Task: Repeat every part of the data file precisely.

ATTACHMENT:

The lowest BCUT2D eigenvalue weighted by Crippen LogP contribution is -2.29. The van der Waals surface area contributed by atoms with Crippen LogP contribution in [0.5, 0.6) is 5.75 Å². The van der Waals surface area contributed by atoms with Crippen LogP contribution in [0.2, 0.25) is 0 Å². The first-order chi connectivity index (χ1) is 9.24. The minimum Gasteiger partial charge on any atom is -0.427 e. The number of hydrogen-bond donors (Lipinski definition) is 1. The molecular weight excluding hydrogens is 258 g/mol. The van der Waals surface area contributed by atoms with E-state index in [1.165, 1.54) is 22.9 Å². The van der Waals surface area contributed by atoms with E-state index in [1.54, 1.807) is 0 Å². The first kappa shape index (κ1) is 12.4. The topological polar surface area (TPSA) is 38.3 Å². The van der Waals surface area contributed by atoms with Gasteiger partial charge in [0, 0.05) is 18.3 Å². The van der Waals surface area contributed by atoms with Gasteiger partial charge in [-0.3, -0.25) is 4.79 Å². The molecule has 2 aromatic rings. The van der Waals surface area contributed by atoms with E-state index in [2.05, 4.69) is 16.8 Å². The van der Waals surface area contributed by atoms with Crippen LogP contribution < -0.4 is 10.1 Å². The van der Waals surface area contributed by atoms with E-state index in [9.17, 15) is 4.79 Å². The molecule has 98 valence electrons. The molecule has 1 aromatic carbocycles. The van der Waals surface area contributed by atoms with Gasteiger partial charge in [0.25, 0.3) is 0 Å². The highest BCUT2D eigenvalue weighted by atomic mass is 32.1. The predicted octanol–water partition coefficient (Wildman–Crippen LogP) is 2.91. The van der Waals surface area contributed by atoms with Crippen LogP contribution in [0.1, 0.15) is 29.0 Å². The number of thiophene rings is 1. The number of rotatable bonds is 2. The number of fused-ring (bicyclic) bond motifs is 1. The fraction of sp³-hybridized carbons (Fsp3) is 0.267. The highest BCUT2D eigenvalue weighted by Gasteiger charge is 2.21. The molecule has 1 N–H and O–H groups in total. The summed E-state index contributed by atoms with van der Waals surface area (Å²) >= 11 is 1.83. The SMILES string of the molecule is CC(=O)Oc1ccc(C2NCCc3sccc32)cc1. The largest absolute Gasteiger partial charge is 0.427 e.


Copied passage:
The lowest BCUT2D eigenvalue weighted by Crippen LogP contribution is -2.29. The van der Waals surface area contributed by atoms with Crippen LogP contribution in [0.5, 0.6) is 5.75 Å². The van der Waals surface area contributed by atoms with Crippen LogP contribution in [0.2, 0.25) is 0 Å². The first-order chi connectivity index (χ1) is 9.24. The minimum Gasteiger partial charge on any atom is -0.427 e. The number of hydrogen-bond donors (Lipinski definition) is 1. The molecular weight excluding hydrogens is 258 g/mol. The van der Waals surface area contributed by atoms with E-state index in [1.165, 1.54) is 22.9 Å². The van der Waals surface area contributed by atoms with E-state index in [1.54, 1.807) is 0 Å². The first kappa shape index (κ1) is 12.4. The topological polar surface area (TPSA) is 38.3 Å². The van der Waals surface area contributed by atoms with Gasteiger partial charge in [0, 0.05) is 18.3 Å². The van der Waals surface area contributed by atoms with Gasteiger partial charge in [-0.3, -0.25) is 4.79 Å². The molecule has 2 aromatic rings. The van der Waals surface area contributed by atoms with E-state index in [2.05, 4.69) is 16.8 Å². The van der Waals surface area contributed by atoms with Crippen LogP contribution < -0.4 is 10.1 Å². The van der Waals surface area contributed by atoms with E-state index in [9.17, 15) is 4.79 Å². The molecule has 98 valence electrons. The molecule has 1 aromatic carbocycles. The van der Waals surface area contributed by atoms with Gasteiger partial charge in [0.25, 0.3) is 0 Å². The highest BCUT2D eigenvalue weighted by atomic mass is 32.1. The predicted octanol–water partition coefficient (Wildman–Crippen LogP) is 2.91. The van der Waals surface area contributed by atoms with Crippen LogP contribution in [0.1, 0.15) is 29.0 Å². The number of thiophene rings is 1. The number of rotatable bonds is 2. The number of fused-ring (bicyclic) bond motifs is 1. The fraction of sp³-hybridized carbons (Fsp3) is 0.267. The highest BCUT2D eigenvalue weighted by Gasteiger charge is 2.21. The molecule has 1 N–H and O–H groups in total. The summed E-state index contributed by atoms with van der Waals surface area (Å²) >= 11 is 1.83. The SMILES string of the molecule is CC(=O)Oc1ccc(C2NCCc3sccc32)cc1. The largest absolute Gasteiger partial charge is 0.427 e.